Three board members of the Sugar Creek Players, the local theater company that makes its home in downtown’s historic Vanity Theater, were certainly ready for the Wabash freshmen in Professor Crystal Benedick’s advising group.
Managing Director Nancy Rodenbeck, Board President Amy Woodall, and Board Vice President Bill Hepburn put the 13 students — and their orientation leader, Victor Nava — to work right after they walked through the doors. They paused only briefly to wolf down pizza and freshly baked brownies, then got back to work.
The effort was part of the Freshman Orientation Program at Wabash. All new students, just 48 hours removed from being “rung in” by President White, are assigned to work on service projects at local community agencies, churches, and non-profits.
At the Vanity Theater, there was plenty to do.
Professor Benedicks was on hand to lead the charge, too, as her students — Adam Kowalski and Michael Keve (above right) — climbed ladders to begin scraping and painting the façade of the historic building. Other students, armed with Sawzall reciprocating saws were cutting apart old risers and pieces of stage equipment. Two young men put the finishing touches on an office make-over by installing Internet cables, while a third — Evan Lane — got busy installing some new shelves in the office.
Lane (left), who showed excellent prowess with saw, tape measure, screwdriver, and square, is likely to be recruited by the theater board to help with set construction for future performances.
“The Sugar Creek Players have a relationship with Wabash College that goes all the way back to our founding as a community theater,” said Rodenbeck, who serves as Managing Director of the theater. “Former President Thad Seymour got with some like-minded people to establish the Sugar Creek Players in 1971, and there have been strong connections ever since.”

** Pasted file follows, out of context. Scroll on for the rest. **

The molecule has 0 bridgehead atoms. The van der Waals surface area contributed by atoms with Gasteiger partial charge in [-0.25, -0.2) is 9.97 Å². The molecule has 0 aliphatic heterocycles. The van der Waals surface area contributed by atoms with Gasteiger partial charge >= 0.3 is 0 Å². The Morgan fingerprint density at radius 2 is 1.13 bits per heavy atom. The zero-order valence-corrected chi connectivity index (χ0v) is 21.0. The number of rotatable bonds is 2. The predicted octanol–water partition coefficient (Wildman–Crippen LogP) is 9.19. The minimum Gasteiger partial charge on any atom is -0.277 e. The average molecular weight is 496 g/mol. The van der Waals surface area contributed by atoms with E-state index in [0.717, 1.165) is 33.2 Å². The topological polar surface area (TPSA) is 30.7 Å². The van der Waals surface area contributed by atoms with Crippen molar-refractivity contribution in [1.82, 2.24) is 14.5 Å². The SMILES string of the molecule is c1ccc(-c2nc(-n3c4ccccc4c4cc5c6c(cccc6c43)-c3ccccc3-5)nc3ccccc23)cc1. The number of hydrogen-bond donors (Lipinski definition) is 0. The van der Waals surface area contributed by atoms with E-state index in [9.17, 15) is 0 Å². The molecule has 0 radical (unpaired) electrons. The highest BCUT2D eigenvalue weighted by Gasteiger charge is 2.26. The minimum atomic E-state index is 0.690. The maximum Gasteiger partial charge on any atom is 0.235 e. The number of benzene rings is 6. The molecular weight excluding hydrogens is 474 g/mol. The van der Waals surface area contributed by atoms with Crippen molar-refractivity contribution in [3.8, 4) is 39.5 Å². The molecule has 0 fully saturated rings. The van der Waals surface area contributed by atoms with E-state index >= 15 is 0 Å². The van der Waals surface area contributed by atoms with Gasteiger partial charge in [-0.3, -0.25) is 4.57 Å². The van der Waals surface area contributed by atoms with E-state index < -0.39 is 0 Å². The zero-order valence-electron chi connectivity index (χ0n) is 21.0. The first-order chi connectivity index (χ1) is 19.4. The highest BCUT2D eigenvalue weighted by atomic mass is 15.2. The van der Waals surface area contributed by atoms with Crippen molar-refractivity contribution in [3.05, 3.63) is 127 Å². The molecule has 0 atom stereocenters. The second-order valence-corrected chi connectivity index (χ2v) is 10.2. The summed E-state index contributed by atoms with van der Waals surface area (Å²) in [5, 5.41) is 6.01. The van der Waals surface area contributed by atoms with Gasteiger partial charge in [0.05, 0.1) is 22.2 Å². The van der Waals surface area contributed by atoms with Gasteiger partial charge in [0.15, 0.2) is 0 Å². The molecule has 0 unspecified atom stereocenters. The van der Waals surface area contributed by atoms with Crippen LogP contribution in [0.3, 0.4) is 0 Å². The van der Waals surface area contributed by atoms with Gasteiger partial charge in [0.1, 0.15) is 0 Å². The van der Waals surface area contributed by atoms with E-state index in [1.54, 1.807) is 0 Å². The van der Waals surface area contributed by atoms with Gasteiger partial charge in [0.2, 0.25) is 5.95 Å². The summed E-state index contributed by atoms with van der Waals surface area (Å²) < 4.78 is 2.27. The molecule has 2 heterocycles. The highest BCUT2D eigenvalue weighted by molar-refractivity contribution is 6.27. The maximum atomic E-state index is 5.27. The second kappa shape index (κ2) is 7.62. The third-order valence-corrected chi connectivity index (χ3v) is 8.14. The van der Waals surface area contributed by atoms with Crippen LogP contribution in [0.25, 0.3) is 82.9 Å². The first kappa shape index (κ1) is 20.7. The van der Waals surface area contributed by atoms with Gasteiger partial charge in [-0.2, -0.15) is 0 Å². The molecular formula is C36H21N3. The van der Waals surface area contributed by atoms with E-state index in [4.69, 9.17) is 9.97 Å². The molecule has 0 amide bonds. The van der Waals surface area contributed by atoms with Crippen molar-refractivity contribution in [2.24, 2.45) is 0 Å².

The most recent production at the Vanity Theater was directed by Wabash graduate Tyler Bernet, while Reed Hepburn ’12 had the lead role. Three other Wabash students were also in the cast.
But on Monday, it was all work and no play for the students in Benedick’s Freshman Tutorial.
Four students were busy painting the Vanity’s stage and the walls around it. Two students were in the lumber room upstairs and trying to sort out props from the piles of wood, doors, and other set pieces.
In short, there was something for everyone to do over the course of four hours Monday afternoon.
“It’s great to have the Wabash gentlemen here, already contributing to our community,” said Woodall, running from one group to another to make sure all had something to do. “It’s amazing how much you can get done with so many able-bodied, willing young men.”
Rodenbeck seemed almost giddy to have the finishing touches put on the theater’s office in the lobby.
“We’re just so grateful for the students’ hard work here today,” she said. “And we hope that by introducing them to our theater, they will see other entertainment options here in town and we hope they will be inspired to audition for our plays or volunteer their time.”
Down the street and around the corner, Cliff Kocian ’11 led Professor Scott Himsel’s advisees in work for the FISH food pantry. These Wabash freshmen weren’t on site at the Methodist Church for quite as long as those at the Vanity, but the work was brutally physical.
The students positioned themselves 6-8 feet apart and handed one another huge boxes filled to the brim with canned goods and other non-perishable food items. Most of the boxes weighed in excess of 50 pounds, and had been loaded into four large pick-up trucks from a storage facility across town.
Box by box, arm by arm, the guys moved thousands of pounds of food for the needy down the narrow steps to the FISH food pantry in the basement of the church.
Joe Magura (right) used his football lineman size to move the boxes, and in between loads talked about the community service work he did in high school.
“We went to a Catholic high school at Andrean and we were required to do 16 hours of community service each year,” said Magura. “But most of us did a lot more.”
“This was great,” Matt Page said of the assembly line work. “We could never have done this by ourselves.”
While it might have seemed like grunt, manual labor, the message sunk in — Wabash students as a group have great power to make a difference; to change lives.
There may not have been as much grunting but plenty of sweat at the Montgomery County Habitat for Humanity site where freshman did some yard work and digging trenches for water run off.